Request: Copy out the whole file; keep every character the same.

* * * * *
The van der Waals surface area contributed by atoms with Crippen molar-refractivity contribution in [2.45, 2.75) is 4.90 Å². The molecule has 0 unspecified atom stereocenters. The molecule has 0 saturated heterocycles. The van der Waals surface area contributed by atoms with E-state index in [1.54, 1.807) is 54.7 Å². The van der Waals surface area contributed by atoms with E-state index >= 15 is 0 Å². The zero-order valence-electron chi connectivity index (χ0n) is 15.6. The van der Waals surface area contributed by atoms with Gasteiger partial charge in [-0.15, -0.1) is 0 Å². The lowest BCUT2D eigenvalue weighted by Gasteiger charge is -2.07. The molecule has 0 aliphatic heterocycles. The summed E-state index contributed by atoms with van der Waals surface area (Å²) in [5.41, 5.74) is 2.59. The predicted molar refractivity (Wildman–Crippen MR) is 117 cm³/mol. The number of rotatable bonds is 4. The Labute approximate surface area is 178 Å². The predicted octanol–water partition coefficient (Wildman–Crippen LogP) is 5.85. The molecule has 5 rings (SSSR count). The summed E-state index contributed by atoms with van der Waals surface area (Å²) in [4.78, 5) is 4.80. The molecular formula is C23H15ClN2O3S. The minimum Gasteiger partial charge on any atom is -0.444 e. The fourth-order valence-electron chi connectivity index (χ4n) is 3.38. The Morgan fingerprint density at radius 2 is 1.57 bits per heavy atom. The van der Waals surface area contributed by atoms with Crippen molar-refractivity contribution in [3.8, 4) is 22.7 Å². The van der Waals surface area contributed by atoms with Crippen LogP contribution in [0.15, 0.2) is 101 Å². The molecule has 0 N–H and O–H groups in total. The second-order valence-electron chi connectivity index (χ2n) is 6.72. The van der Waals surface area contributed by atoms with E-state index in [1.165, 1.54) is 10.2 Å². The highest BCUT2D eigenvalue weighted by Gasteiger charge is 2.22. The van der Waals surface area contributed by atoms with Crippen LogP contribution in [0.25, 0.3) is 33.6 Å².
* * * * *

The van der Waals surface area contributed by atoms with Crippen molar-refractivity contribution in [2.45, 2.75) is 4.90 Å². The molecule has 0 unspecified atom stereocenters. The molecule has 0 saturated heterocycles. The van der Waals surface area contributed by atoms with E-state index in [1.54, 1.807) is 54.7 Å². The van der Waals surface area contributed by atoms with E-state index >= 15 is 0 Å². The zero-order valence-electron chi connectivity index (χ0n) is 15.6. The van der Waals surface area contributed by atoms with Gasteiger partial charge in [-0.15, -0.1) is 0 Å². The lowest BCUT2D eigenvalue weighted by Gasteiger charge is -2.07. The molecule has 0 aliphatic heterocycles. The summed E-state index contributed by atoms with van der Waals surface area (Å²) in [5.41, 5.74) is 2.59. The predicted molar refractivity (Wildman–Crippen MR) is 117 cm³/mol. The number of rotatable bonds is 4. The Labute approximate surface area is 178 Å². The predicted octanol–water partition coefficient (Wildman–Crippen LogP) is 5.85. The molecule has 5 rings (SSSR count). The summed E-state index contributed by atoms with van der Waals surface area (Å²) in [4.78, 5) is 4.80. The molecular formula is C23H15ClN2O3S. The minimum Gasteiger partial charge on any atom is -0.444 e. The fourth-order valence-electron chi connectivity index (χ4n) is 3.38. The Morgan fingerprint density at radius 2 is 1.57 bits per heavy atom. The van der Waals surface area contributed by atoms with Crippen molar-refractivity contribution in [3.8, 4) is 22.7 Å². The van der Waals surface area contributed by atoms with Crippen LogP contribution in [0.15, 0.2) is 101 Å². The molecule has 0 N–H and O–H groups in total. The second-order valence-electron chi connectivity index (χ2n) is 6.72. The van der Waals surface area contributed by atoms with E-state index in [1.165, 1.54) is 10.2 Å². The highest BCUT2D eigenvalue weighted by Gasteiger charge is 2.22. The van der Waals surface area contributed by atoms with Crippen LogP contribution in [0.25, 0.3) is 33.6 Å².